In Order No. 706, FERC directed NERC to determine whether the balance of a nuclear power plant facility is subject to CIP regulation. The purpose of the directive is to assure that there is no regulatory “gap” between the CIP standards and the NRC cyber security regulations. Further, in Order No. 706-B, FERC directed NERC to find “bright-line” criteria to determine whether the balance of a nuclear plant’s equipment is subject to the CIP standards. Read more....

On October 7, 2010 the Federal Energy Regulatory Commission (“Commission”) opened Docket No. RM11-2-000 to initiate rulemaking proceedings concerning Smart Grid Interoperability Standards.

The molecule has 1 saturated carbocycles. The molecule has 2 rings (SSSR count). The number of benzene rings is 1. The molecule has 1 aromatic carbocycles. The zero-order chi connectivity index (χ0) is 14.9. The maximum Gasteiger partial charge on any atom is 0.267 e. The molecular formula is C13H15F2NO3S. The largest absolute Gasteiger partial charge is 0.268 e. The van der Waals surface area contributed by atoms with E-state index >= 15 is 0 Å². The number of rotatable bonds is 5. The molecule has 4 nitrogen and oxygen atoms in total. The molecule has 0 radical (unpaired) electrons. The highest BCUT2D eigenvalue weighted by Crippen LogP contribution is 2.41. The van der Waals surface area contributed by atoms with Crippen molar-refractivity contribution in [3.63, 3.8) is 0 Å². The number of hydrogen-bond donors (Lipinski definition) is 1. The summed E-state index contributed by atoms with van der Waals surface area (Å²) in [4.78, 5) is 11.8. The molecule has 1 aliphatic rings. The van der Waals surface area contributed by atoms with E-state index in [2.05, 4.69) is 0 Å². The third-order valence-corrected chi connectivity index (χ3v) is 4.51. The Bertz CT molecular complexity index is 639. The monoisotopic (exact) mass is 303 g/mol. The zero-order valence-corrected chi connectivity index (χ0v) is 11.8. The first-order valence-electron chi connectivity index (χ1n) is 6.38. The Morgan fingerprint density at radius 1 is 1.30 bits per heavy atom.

The Energy Independence and Security Act of 2007 (“EISA”) promulgated the policy of the United States to update and modernize the national electric transmission system, and to design a regulatory structure to produce interoperability of smart grid technology, which includes model standards for information management. In furtherance of such policies, the National Institute of Standards and Technology (“NIST”) is directed By EISA to develop smart grid interoperability standards, which are then subjected to the administrative rulemaking process for potential approval when the Commission finds such standards meet a “sufficient consensus.” Although the Commission does not have the authority under EISA to enforce the final standards, it would consider mandating compliance with the standards under its authority delegated By the Federal Power Act.